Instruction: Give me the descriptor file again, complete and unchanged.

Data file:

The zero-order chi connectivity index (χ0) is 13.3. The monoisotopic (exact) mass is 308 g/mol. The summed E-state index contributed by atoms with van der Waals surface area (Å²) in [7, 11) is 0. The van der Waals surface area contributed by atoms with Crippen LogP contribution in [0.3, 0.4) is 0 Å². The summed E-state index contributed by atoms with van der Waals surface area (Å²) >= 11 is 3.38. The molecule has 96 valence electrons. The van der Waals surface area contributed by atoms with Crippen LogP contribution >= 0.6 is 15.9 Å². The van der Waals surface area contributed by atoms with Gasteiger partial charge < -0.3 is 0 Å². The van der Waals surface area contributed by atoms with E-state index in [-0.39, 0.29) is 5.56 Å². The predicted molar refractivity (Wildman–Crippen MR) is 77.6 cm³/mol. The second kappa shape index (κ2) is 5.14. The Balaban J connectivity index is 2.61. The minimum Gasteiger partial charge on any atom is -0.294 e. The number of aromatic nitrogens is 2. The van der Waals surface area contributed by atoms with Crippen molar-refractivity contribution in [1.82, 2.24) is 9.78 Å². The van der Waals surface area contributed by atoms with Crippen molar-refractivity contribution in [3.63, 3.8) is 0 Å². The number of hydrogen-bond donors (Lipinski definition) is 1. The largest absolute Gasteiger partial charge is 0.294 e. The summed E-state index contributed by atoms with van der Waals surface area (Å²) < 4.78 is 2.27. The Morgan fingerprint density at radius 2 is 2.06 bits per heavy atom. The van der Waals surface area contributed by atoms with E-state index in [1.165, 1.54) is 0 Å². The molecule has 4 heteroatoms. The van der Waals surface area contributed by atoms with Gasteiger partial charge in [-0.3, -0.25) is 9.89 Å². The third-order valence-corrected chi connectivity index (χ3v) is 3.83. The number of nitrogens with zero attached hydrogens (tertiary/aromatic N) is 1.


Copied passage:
The zero-order chi connectivity index (χ0) is 13.3. The monoisotopic (exact) mass is 308 g/mol. The summed E-state index contributed by atoms with van der Waals surface area (Å²) in [7, 11) is 0. The van der Waals surface area contributed by atoms with Crippen LogP contribution in [0.3, 0.4) is 0 Å². The summed E-state index contributed by atoms with van der Waals surface area (Å²) >= 11 is 3.38. The molecule has 96 valence electrons. The van der Waals surface area contributed by atoms with Crippen LogP contribution >= 0.6 is 15.9 Å². The van der Waals surface area contributed by atoms with Gasteiger partial charge < -0.3 is 0 Å². The van der Waals surface area contributed by atoms with E-state index in [-0.39, 0.29) is 5.56 Å². The predicted molar refractivity (Wildman–Crippen MR) is 77.6 cm³/mol. The second kappa shape index (κ2) is 5.14. The Balaban J connectivity index is 2.61. The minimum Gasteiger partial charge on any atom is -0.294 e. The number of aromatic nitrogens is 2. The van der Waals surface area contributed by atoms with Crippen molar-refractivity contribution in [1.82, 2.24) is 9.78 Å². The van der Waals surface area contributed by atoms with Crippen molar-refractivity contribution in [3.63, 3.8) is 0 Å². The number of hydrogen-bond donors (Lipinski definition) is 1. The largest absolute Gasteiger partial charge is 0.294 e. The summed E-state index contributed by atoms with van der Waals surface area (Å²) < 4.78 is 2.27. The Morgan fingerprint density at radius 2 is 2.06 bits per heavy atom. The van der Waals surface area contributed by atoms with E-state index in [1.165, 1.54) is 0 Å². The molecule has 4 heteroatoms. The van der Waals surface area contributed by atoms with Gasteiger partial charge in [-0.3, -0.25) is 9.89 Å². The third-order valence-corrected chi connectivity index (χ3v) is 3.83. The number of nitrogens with zero attached hydrogens (tertiary/aromatic N) is 1.